HOMEWRECKER **** Canada 2019 Dir: Zach Gayne. 76 mins
Linda (Precious Chong) is a lonely lady in her late 40’s going through a bit of a tough time. She befriends Michelle (Alex Essoe) a meek, mousy 30 something, interior designer who recently got married. They meet at the gym and then again at their local coffee shop, Linda invites Michelle to her house with a view to her redesigning it for her. Linda traps Michelle in her house and things quickly escalate from there, she forces her to watch movies, play board games and talk about boys. When Michelle tries to make a break for it things start to get violent and Michelle soon starts to realise that Linda may know more about her life then she first made out.
Written by Gayne, Chong and Essoe with tongue placed firmly in cheek this ode to fanatic/stalker movies such as MISERY, SINGLE WHITE FEMALE and THE ROOMMATE has a lot going for it once it gets going. Very character driven you can sense Lindas crazy from way off yet Michelle seems oblivious despite some obvious hints. You get the feeling that Michelle is not quite as she seems though. The fact that she seems incapable of telling people how she really feels but you soon see a change in her as things go on. She may not be physically strong but she certainly goes through some shit however will she come out the other end a changed person?
It is not crazy all the time though, there are some moments when you think they may have found some common ground but then it all goes wrong in an instant. Linda has some great lines from ” see I told you… I am fun!” and ” they’re a family hair loom” to talking about men who ” eat their cake and eat it too” so you are always aware that there is something not quite right with her. That and the fact she wears 80’s style leotards and sweatbands, is totally obsessed with a hideous teen board game called Party Hunks and goes into a solo rendition of “Stay” by Lisa Loeb useing a dildo as a microphone! Her character is very well acted and lulls you into a false sense of security thinking of her as more misunderstood then just plain nuts…until the end that is.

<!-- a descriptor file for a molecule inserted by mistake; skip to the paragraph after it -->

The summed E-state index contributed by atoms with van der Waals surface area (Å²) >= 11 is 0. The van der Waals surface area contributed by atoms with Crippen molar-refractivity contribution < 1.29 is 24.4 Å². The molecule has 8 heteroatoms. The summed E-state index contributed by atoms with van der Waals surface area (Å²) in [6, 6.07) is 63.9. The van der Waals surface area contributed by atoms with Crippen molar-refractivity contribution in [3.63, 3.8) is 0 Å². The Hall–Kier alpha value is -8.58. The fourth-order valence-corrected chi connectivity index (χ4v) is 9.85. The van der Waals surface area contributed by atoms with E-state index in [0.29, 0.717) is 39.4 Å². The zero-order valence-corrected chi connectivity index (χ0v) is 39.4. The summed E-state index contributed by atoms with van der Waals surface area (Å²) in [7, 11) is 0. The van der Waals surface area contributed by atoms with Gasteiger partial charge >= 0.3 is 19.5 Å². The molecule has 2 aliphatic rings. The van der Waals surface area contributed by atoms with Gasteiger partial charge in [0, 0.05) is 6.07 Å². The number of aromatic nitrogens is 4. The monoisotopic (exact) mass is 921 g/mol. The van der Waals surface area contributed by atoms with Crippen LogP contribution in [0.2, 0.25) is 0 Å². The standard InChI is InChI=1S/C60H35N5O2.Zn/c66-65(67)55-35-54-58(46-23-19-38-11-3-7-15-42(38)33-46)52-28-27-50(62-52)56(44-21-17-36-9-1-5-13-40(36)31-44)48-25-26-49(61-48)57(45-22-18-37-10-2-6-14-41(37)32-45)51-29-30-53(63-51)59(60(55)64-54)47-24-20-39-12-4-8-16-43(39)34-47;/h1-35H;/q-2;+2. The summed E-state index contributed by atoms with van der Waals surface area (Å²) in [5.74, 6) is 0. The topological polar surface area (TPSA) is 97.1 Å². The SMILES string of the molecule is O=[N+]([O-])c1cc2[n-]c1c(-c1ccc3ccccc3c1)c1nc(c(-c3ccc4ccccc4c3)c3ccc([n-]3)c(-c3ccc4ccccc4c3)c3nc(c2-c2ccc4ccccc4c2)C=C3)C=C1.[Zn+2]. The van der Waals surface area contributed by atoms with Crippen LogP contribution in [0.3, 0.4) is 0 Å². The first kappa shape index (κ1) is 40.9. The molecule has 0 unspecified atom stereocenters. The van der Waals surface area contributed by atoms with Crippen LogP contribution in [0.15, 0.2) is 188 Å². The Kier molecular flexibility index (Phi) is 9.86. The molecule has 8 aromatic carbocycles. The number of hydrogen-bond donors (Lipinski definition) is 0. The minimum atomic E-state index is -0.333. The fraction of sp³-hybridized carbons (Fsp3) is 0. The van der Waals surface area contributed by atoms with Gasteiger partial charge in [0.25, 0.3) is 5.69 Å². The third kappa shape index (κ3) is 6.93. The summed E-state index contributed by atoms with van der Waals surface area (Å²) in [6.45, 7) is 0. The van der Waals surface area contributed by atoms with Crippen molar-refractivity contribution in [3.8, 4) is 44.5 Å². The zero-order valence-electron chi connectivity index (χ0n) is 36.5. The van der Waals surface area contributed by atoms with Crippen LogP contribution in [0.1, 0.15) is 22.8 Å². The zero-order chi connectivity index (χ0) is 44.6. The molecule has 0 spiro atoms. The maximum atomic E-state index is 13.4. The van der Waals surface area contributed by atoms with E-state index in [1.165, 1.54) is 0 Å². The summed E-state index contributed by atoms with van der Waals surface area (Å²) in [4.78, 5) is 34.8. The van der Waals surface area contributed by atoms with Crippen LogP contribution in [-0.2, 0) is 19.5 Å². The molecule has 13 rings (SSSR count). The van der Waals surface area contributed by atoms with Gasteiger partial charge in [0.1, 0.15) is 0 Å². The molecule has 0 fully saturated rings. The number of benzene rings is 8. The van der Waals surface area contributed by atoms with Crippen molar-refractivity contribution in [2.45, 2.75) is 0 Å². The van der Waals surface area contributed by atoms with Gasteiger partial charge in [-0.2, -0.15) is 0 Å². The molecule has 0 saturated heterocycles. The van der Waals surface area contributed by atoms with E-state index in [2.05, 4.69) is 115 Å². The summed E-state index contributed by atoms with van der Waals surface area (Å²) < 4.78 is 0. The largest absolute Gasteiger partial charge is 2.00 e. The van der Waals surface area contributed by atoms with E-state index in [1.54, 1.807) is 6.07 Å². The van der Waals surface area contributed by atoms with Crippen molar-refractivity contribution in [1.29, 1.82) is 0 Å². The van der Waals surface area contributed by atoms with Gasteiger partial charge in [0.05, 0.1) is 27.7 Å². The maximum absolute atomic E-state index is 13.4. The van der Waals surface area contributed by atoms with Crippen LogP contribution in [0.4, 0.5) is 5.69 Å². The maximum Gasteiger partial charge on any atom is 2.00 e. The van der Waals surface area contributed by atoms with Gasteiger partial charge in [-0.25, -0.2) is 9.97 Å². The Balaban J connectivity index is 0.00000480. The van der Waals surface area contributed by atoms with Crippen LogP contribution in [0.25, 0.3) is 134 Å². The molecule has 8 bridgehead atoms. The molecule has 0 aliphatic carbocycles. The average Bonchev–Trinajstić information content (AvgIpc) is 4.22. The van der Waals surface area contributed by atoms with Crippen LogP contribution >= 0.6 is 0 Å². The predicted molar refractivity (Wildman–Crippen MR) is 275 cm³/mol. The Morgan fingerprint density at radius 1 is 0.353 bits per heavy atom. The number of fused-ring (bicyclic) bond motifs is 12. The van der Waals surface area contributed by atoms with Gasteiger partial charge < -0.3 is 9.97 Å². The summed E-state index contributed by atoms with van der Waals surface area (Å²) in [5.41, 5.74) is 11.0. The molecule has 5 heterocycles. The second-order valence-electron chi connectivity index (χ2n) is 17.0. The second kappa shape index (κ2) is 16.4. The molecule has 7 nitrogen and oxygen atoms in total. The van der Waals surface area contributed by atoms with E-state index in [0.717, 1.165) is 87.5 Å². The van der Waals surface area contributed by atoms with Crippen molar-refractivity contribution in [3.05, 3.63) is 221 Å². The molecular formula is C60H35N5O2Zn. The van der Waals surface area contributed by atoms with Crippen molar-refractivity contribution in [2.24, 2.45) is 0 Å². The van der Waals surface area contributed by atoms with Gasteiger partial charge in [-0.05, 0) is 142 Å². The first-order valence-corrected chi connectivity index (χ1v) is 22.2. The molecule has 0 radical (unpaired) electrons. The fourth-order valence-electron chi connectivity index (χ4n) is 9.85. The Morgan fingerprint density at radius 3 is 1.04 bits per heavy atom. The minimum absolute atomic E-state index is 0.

It is very well shot with some great camera angles and good use of split screen to get both points of view across at the same time. Fairly light on any real violence at first but later on utilises some wince worthy off screen torture with a messy reveal that is very effective. Less is more when it comes to this one and it is well worth the wait. It has a resounding 80’s-esque upbeat soundtrack that adds to the atmosphere to embellish that fun element. It takes a little while to get into but once you do respect grows for the small cast involved and you appreciate the small doses of well placed humour as well as the fact they held back on the nasty stuff until it was really warranted.
Review by Sarah Budd